Bulletin of the World Health Organization

Defusing the demographic “time-bomb” in Germany

Germany is one of only four countries with a dedicated insurance system for long-term care. But as the population ages rapidly and birth rates remain low, the system in its current form may not be sustainable. Jan Dirk Herbermann and Débora Miranda report.

When in 1998, Rainer Hammerling’s parents became too frail to cope with daily life, Rainer decided to give up his job and look after them. “All I wanted to do was guarantee them a life in dignity until the end,” he says. A professional masseur, specialized in caring for people living with HIV/AIDS, Hammerling was able to cope with his parents’ steadily deteriorating condition, but it wasn’t easy, partly because he found himself so isolated. “People didn’t understand,” he says. “They wanted to know why I didn’t put my parents in an old people’s home.” And there were financial problems too. While his parents benefited from Germany’s long-term care insurance, introduced in 1995, it did not fully cover his loss of income.

In Germany and many other countries, life expectancy is going up. More and more people live longer and enter an age when they may need care. At the same time birth rates have not been high enough to replace the population since the early 1970s and continue to be low. The result is less money for an increasing number of people in need of care.

This elderly woman lives in a German nursing home
Konzept und Bild/Cathrin Bach
This elderly woman lives in a German nursing home

“Between 1955 and 1965 we had a baby-boom. There will be a large group of old people getting frail in 20–25 years time,” says Clemens Tesch-Römer, Director of the German Centre of Gerontology in Berlin. “We still do not have a good solution to this problem.”

Long-term care insurance or Pflegeversicherung – as distinct from health insurance – covers the care needs of people who as a consequence of illness or disability are unable to live independently for a period of at least six months. Germany’s long-term care insurance is a mandatory scheme with contributions divided equally between the insured and their employers. Eligibility is not based on age, but almost 80% of beneficiaries are 65 years old or older. Recipients are categorized according to three levels of dependency. According to the latest figures, of Germany’s 82 million people, roughly 79 million have some form of long-term care insurance. Of those, roughly 88% are public and 12% private.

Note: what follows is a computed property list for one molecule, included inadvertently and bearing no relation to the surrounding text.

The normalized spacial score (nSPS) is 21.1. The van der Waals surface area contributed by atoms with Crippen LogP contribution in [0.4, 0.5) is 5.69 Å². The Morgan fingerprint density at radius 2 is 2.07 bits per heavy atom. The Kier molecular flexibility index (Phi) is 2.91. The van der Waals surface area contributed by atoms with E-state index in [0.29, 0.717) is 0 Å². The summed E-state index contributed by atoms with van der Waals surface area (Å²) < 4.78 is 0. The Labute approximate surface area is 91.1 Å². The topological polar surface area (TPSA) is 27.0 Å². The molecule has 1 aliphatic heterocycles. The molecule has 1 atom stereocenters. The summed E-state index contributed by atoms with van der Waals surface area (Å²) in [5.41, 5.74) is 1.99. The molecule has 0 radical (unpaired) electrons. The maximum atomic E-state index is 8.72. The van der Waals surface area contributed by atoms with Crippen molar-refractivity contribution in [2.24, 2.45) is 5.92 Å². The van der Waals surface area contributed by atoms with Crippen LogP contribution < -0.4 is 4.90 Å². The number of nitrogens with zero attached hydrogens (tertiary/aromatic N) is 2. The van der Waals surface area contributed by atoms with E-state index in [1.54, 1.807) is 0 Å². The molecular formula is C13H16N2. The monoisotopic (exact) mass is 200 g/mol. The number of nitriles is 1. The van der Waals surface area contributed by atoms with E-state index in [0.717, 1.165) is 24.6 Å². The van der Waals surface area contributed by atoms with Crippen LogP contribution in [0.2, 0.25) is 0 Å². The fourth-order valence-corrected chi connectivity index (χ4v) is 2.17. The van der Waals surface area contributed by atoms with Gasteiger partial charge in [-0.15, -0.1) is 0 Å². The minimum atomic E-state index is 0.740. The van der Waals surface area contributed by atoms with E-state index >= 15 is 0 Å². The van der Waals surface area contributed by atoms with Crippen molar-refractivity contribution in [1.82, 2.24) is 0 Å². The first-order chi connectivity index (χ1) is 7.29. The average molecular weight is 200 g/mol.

Most beneficiaries of Germany’s long-term care insurance stay at home (69%). That way they can opt for a monthly cash payment – in 2012 between €235 (US$ 300) and €700 (US$ 930) – to cover their care needs or can receive in-kind benefits – in 2012 between €450 (US$ 600) and €1550 (US$ 2065) – in the form of professional care services. People can also give the money to a caregiver friend or relative. For the remaining 31% of beneficiaries living in care, these payments only cover a portion of the monthly cost of institutional (nursing home) care, Tesch-Römer says. If they can, recipients supplement the long-term care insurance with other insurance or pension schemes. If they can’t, their families are obliged to step in and, if not, recipients must apply for social assistance as a last resort.

Germany’s long-term care insurance system is responsible for testing the quality of care in the country’s 12 000 or so care facilities while recipients can choose which service they want and where. The system has also led to greater awareness. “The topics ‘dementia’, ‘quality of care’ and ‘quality of life in old age’ are now in the mainstream of public discourse,” Tesch-Römer says.

Germany is one of four countries with a long-term care insurance system. The others are Japan, the Netherlands and the Republic of Korea. Other long-term care systems are funded by tax revenues to varying extents depending on the country. In countries with no system, the financial burden falls on the individuals in need and their families.

“Long-term care is a challenge for every country,” says John Beard, director of the Department of Ageing and Life Course at the World Health Organization (WHO), which is devoting this year’s World Health Day on 7 April to the theme of Ageing and Health. “It can be financed out of pocket, by government tax revenues or through insurance. These four countries have opted for a mandatory insurance scheme, a system that ensures that everyone has at least some protection against these costs.”